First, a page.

• 3-(2,4-dihydroxy-5-ethyl-phenyl)-4-(1,2-dimethyl-indol-5-yl)-5-mercapto-[1,2,4]triazole,
  • 3-(2,4-dihydroxy-5-ethyl-phenyl)-4-(N-methyl-indol-5-yl)-5-mercapto-[1,2,4]triazole,
  • 3-(2,4-dihydroxy-5-isopropyl-phenyl)-4-(1,3-dimethyl-indol-5-yl)-5-mercapto-[1,2,4]triazole,
  • 3-(2,4-dihydroxy-5-cyclopropyl-phenyl)-4-(1,3-dimethyl-indol-5-yl)-5-mercapto-[1,2,4]triazole,
  • 3-(2,4-dihydroxy-5-cyclopropyl-phenyl)-4-(1-methyl-indol-5-yl)-5-mercapto-[1,2,4]triazole,
  • 3-(2,4-dihydroxy-5-isopropyl-phenyl)-4-(1H-indol-5-yl)-5-mercapto-[1,2,4]triazole,
  • 3-(2,4-dihydroxy-5-ethyl-phenyl)-4-(1,2-dimethyl-indol-5-yl)-5-mercapto-[1,2,4]triazole,
  • 3-(2,4-dihydroxy-5-isopropyl-phenyl)-4-(1-ethyl-indol-5-yl)-5-mercapto-[1,2,4]triazole, or
  • 3-(2,4-dihydroxy-5-isopropyl-phenyl)-4-(1-propyl-indol-5-yl)-5-mercapto-[1,2,4]triazole, or a tautomer, or a pharmaceutically acceptable salt thereof.

In another embodiment, the compound may be:

  • 3-(2,4-dihydroxy-5-ethyl-phenyl)-4-(1-ethyl-benzimidazol-4-yl)-5-mercapto-[1,2,4]triazole,
  • 3-(2,4-dihydroxy-5-ethyl-phenyl)-4-(1-ethyl-benzimidazol-4-yl)-5-mercapto-[1,2,4]triazole HCL salt,
  • 3-(2,4-dihydroxy-5-ethyl-phenyl)-4-(2-methyl-3-ethyl-benzimidazol-5-yl)-5-mercapto-[1,2,4]triazole,
  • 3-(2,4-dihydroxy-5-ethyl-phenyl)-4-(1-ethyl-2-methyl-benzimidazol-5-yl)-5-mercapto-[1,2,4]triazole, or
  • 3-(2,4-dihydroxy-5-isopropyl-phenyl)-4-(1-methyl-2-trifluoromethyl-benzimidazol-5-yl)-5-mercapto-[1,2,4]triazole, or a tautomer, or a pharmaceutically acceptable salt thereof.

In another embodiment, the compound may be:

  • 5-hydroxy-4-(5-hydroxy-4-(1-methyl-1H-indol-5-yl)-4H-1,2,4-triazol-3-yl)-2-isopropylphenyl dihydrogen phosphate,
  • sodium 5-hydroxy-4-(5-hydroxy-4-(1-methyl-1H-indol-5-yl)-4H-1,2,4-triazol-3-yl)-2-isopropylphenyl phosphate,
  • 2-(3,4-dimethoxyphenethyl)-5-hydroxy-4-(5-hydroxy-4-(1-methyl-1H-indol-5-yl)-4H-1,2,4-triazol-3-yl)phenyl dihydrogen phosphate,
  • 5-hydroxy-2-isopropyl-4-(5-mercapto-4-(4-methoxybenzyl)-4H-1,2,4-triazol-3-yl)phenyl dihydrogen phosphate,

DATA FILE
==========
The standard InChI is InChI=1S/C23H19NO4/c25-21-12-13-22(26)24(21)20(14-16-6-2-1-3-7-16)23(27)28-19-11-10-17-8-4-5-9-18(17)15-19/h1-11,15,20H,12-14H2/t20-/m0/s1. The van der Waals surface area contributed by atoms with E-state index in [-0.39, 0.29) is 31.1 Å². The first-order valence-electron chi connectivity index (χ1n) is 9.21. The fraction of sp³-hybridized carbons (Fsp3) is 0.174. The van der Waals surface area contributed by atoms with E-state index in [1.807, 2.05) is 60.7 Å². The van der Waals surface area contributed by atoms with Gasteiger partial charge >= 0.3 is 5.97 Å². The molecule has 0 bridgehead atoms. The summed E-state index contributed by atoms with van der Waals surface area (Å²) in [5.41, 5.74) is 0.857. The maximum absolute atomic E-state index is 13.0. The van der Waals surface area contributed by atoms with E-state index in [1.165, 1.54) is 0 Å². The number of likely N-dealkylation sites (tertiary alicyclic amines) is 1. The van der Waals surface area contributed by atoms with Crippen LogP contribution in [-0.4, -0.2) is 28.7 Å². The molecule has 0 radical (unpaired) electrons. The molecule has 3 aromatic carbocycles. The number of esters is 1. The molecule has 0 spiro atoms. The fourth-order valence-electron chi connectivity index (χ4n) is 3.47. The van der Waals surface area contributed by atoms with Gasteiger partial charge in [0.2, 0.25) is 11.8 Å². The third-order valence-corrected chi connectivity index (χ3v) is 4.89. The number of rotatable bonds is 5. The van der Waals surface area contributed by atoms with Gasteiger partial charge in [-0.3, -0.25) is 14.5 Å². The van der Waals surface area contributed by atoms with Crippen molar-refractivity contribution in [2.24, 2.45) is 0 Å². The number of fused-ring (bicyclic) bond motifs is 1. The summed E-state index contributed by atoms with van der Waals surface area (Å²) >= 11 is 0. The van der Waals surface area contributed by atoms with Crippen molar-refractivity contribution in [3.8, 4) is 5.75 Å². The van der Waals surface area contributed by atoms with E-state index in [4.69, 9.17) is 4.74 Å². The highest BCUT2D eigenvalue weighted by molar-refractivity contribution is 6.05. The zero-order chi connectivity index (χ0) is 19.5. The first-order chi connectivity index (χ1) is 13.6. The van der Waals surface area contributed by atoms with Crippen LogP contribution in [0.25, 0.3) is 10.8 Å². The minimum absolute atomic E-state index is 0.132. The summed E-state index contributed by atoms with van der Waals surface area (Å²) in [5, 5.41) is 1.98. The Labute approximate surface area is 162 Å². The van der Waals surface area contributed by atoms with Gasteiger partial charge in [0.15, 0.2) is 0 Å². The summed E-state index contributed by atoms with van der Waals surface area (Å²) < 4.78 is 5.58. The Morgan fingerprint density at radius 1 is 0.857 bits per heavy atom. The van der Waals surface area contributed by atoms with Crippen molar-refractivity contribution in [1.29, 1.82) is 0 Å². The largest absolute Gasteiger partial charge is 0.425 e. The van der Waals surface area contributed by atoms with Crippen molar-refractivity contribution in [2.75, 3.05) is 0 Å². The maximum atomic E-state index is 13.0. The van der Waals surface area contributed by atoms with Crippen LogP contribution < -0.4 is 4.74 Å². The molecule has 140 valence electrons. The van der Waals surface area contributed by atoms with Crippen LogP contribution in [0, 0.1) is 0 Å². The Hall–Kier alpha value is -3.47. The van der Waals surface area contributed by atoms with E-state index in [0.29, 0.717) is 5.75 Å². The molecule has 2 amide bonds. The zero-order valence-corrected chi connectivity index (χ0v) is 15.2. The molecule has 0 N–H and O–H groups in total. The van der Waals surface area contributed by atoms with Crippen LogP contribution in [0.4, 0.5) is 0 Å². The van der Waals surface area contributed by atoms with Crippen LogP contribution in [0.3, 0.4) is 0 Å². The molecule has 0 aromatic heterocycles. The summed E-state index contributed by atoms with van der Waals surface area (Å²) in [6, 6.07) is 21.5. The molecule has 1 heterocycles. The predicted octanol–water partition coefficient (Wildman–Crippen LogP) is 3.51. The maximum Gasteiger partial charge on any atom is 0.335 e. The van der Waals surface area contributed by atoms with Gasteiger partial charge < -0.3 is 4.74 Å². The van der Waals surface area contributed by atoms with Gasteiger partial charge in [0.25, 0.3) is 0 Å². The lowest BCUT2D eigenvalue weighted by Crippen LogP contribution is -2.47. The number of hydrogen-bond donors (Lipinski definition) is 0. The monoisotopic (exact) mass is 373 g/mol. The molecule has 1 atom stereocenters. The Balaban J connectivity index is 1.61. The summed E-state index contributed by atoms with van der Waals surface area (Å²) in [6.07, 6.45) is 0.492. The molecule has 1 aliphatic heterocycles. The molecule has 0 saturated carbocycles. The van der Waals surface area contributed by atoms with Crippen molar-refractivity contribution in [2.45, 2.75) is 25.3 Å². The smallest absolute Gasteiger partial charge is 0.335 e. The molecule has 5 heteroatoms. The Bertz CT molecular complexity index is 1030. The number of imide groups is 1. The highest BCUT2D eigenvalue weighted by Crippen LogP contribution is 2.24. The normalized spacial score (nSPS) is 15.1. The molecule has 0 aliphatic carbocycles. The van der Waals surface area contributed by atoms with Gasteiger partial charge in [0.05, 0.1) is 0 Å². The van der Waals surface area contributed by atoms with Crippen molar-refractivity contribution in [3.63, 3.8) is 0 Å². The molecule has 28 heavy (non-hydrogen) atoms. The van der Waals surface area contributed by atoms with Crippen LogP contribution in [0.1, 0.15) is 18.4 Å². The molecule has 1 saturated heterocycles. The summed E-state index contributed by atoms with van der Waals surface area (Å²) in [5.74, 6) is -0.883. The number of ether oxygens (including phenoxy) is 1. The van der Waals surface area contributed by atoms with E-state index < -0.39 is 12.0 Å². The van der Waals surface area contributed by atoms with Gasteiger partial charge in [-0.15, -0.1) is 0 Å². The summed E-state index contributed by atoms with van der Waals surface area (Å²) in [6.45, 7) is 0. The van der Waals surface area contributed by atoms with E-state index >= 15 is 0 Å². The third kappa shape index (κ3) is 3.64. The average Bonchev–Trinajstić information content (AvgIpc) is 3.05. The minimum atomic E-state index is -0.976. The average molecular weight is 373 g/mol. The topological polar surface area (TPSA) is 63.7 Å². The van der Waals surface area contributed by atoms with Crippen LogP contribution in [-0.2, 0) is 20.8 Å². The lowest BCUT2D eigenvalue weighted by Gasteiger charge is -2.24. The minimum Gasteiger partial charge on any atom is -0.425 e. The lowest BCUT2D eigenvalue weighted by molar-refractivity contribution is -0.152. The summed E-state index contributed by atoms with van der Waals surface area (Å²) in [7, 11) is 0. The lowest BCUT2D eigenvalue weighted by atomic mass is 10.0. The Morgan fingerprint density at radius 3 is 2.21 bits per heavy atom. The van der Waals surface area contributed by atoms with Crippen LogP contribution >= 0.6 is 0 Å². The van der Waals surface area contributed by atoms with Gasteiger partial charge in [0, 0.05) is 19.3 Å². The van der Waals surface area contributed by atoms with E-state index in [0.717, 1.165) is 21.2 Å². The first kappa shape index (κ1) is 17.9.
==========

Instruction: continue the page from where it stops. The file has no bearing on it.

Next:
• 5-hydroxy-4-(5-hydroxy-4-(4-methoxybenzyl)-4H-1,2,4-triazol-3-yl)-2-isopropylphenyl dihydrogen phosphate,
  • 4-(4-(1,3-dimethyl-1H-indol-5-yl)-5-hydroxy-4H-1,2,4-triazol-3-yl)-2-ethyl-5-hydroxyphenyl dihydrogen phosphate, or a tautomer, or a pharmaceutically acceptable salt thereof.

Hsp90 inhibitory compounds, as well as tautomers or pharmaceutically acceptable salts thereof that may be used in the methods described herein are depicted in Tables 1 or 2.

TABLE 1
STRUCTURETAUTOMERIC STRUCTURENAME
1embedded image embedded image 3-(2,4-DIHYDROXY-5- ISOPROPYL-PHENYL)-4-(1- METHYL-INDOL-5-YL)-5- HYDROXY-[1,2,4]TRIAZOLE
2embedded image embedded image 3-(2,4-DIHYDROXYPHENYL)-4- (1-ETHYL-INDOL-4-YL)-5- MERCAPTO-[1,2,4] TRIAZOLE
3embedded image embedded image 3-(2,4-DIHYDROXY-PHENYL)-4- (2,3-DIMETHYL-1H-INDOL-4- YL)-5-MERCAPTO-[1,2,4] TRIAZOLE
4embedded image embedded image 3-(2,4-DIHYDROXYPHENYL)-4- (1-ISOPROPYL-INDOL-4-YL)-5- MERCAPTO-[1,2,4] TRIAZOLE
5embedded image embedded image 3-(2,4-DIHYDROXY-PHENYL)-4- (INDOL-4-YL)-5-MERCAPTO- [1,2,4] TRIAZOLE
6embedded image embedded image 3-(2,4-DIHYDROXY-PHENYL)-4- [1-(2-METHOXYETHOXY)- INDOL-4-YL]-5-MERCAPTO- [1,2,4] TRIAZOLE
7embedded image embedded image 3-(2,4-DIHYDROXY-5-ETHYL- PHENYL)-4-(1-ISOPROPYL- INDOL-4-YL)-5-MERCAPTO- [1,2,4] TRIAZOLE
8embedded image embedded image 3-(2,4-DIHYDROXY-5-ETHYL- PHENYL)-4-[1-(DIMETHYL- CARBAMOYL)-INDOL-4-YL]-5- MERCAPTO-[1,2,4] TRIAZOLE
9embedded image embedded image 3-(2,4-DIHYDROXY-5-ETHYL- PHENYL)-4-(1-ETHYL- BENZOIMIDAZOL-4-YL)-5- MERCAPTO-[1,2,4] TRIAZOLE
10embedded image embedded image 3-(2,4-DIHYDROXY-5-ETHYL- PHENYL)-4-(1,2,3-TRIMETHYL- INDOL-5-YL)-5-MERCAPTO- [1,2,4] TRIAZOLE
11embedded image embedded image 3-(2,4-DIHYDROXY-5-ETHYL- PHENYL)-4-(1-ISOPROPYL- INDOL-3-YL)-5-HYDROXY- [1,2,4] TRIAZOLE
12embedded image embedded image 3-(2,4-DIHYDROXY-5-ETHYL- PHENYL)-4-(1-ISOPROPYL- INDOL-4-YL)-5-AMINO-[1,2,4] TRIAZOLE
15embedded image 3-(2,4-DIHYDROXY-5-ETHYL- PHENYL)-4-(1-ISOPROPYL- INDOL-4-YL)-5-UREIDO-[1,2,4] TRIAZOLE
16embedded image 3-(2,4-DIHYDROXY-5-ETHYL- PHENYL)-4-(1-METHYL-INDOL- 4-YL)-5-CARBAMOYLOXY- [1,2,4] TRIAZOLE
17embedded image 3-(2,4-DIHYDROXY-PHENYL)-4- (1-METHYL-2-CHLORO-INDOL- 4-YL)-5-CARBAMOYLOXY- [1,2,4] TRIAZOLE
18embedded image 3-(2,4-DIHYDROXY-5- METHOXY-PHENYL)-4-(1- ISOPROPYL-BENZOIMIDAZOL- 4-YL)-5-(SULFAMOYLAMINO)- [1,2,4] TRIAZOLE
20embedded image 3-(2,4-DIHYDROXY-5- METHOXY-PHENYL)-4-(1- ISOPROPYL-BENZOIMIDAZOL- 4-YL)-5-(SULFAMOYLOXY)- [1,2,4] TRIAZOLE
21embedded image embedded image 3-(2-HYDROXY-4- ETHOXYCARBONYOXY-5- METHOXY-PHENYL)-4-(1- ISOPROPYL-BENZOIMIDAZOL- 4-YL)-5-HYDROXY-[1,2,4] TRIAZOLE
22embedded image embedded image 3-[2-HYDROXY-4- ISOBUTYRYLOXY-5-ETHYL- PHENYL]-4-(1-METHYL-BENZO- IMIDAZOL-4-YL)-5-HYDROXY- [1,2,4] TRIAZOLE
23embedded image embedded image 3-(2,4-DIHYDROXY-PHENYL)-4- (1-DIMETHYLCARBAMOYL- INDOL-4-YL)-5-MERCAPTO- [1,2,4] TRIAZOLE